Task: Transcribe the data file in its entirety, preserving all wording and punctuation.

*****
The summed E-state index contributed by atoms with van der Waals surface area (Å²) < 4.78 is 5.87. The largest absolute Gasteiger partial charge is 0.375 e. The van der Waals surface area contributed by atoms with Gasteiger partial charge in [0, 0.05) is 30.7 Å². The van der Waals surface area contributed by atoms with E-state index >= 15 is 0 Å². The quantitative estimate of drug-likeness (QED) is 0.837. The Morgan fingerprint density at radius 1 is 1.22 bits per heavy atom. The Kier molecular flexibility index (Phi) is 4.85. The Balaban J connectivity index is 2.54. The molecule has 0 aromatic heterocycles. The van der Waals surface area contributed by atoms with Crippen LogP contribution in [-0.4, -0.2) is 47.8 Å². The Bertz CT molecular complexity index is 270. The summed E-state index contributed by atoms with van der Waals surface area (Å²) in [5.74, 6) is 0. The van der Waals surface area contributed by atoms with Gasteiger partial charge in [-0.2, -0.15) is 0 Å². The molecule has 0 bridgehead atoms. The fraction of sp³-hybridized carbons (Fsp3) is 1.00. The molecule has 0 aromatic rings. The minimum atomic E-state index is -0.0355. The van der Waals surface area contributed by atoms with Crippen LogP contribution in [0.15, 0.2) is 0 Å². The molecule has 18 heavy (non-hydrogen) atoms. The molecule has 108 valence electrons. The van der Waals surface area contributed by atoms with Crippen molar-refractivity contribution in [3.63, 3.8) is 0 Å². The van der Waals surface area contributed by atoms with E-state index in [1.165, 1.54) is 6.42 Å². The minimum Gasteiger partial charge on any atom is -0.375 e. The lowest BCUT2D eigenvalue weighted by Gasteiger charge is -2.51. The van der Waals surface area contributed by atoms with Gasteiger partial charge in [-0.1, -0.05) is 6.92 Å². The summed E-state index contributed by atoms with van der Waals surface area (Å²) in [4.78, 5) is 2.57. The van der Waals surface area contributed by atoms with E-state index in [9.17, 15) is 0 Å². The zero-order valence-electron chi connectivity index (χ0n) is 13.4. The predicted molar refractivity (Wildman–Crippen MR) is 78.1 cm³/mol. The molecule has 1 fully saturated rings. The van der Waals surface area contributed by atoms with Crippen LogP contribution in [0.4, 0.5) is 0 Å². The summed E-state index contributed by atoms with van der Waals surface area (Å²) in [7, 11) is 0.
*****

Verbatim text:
The summed E-state index contributed by atoms with van der Waals surface area (Å²) < 4.78 is 5.87. The largest absolute Gasteiger partial charge is 0.375 e. The van der Waals surface area contributed by atoms with Gasteiger partial charge in [0, 0.05) is 30.7 Å². The van der Waals surface area contributed by atoms with E-state index >= 15 is 0 Å². The quantitative estimate of drug-likeness (QED) is 0.837. The Morgan fingerprint density at radius 1 is 1.22 bits per heavy atom. The Kier molecular flexibility index (Phi) is 4.85. The Balaban J connectivity index is 2.54. The molecule has 0 aromatic heterocycles. The van der Waals surface area contributed by atoms with Crippen LogP contribution in [-0.4, -0.2) is 47.8 Å². The Bertz CT molecular complexity index is 270. The summed E-state index contributed by atoms with van der Waals surface area (Å²) in [5.74, 6) is 0. The van der Waals surface area contributed by atoms with Gasteiger partial charge in [-0.2, -0.15) is 0 Å². The molecule has 0 bridgehead atoms. The fraction of sp³-hybridized carbons (Fsp3) is 1.00. The molecule has 0 aromatic rings. The minimum atomic E-state index is -0.0355. The van der Waals surface area contributed by atoms with Crippen LogP contribution in [0.15, 0.2) is 0 Å². The molecule has 18 heavy (non-hydrogen) atoms. The molecule has 108 valence electrons. The van der Waals surface area contributed by atoms with Crippen molar-refractivity contribution in [3.63, 3.8) is 0 Å². The van der Waals surface area contributed by atoms with E-state index in [1.165, 1.54) is 6.42 Å². The minimum Gasteiger partial charge on any atom is -0.375 e. The lowest BCUT2D eigenvalue weighted by Gasteiger charge is -2.51. The van der Waals surface area contributed by atoms with Gasteiger partial charge in [-0.1, -0.05) is 6.92 Å². The summed E-state index contributed by atoms with van der Waals surface area (Å²) in [4.78, 5) is 2.57. The van der Waals surface area contributed by atoms with E-state index in [9.17, 15) is 0 Å². The zero-order valence-electron chi connectivity index (χ0n) is 13.4. The predicted molar refractivity (Wildman–Crippen MR) is 78.1 cm³/mol. The molecule has 1 fully saturated rings. The van der Waals surface area contributed by atoms with Crippen LogP contribution in [0.4, 0.5) is 0 Å². The summed E-state index contributed by atoms with van der Waals surface area (Å²) in [7, 11) is 0.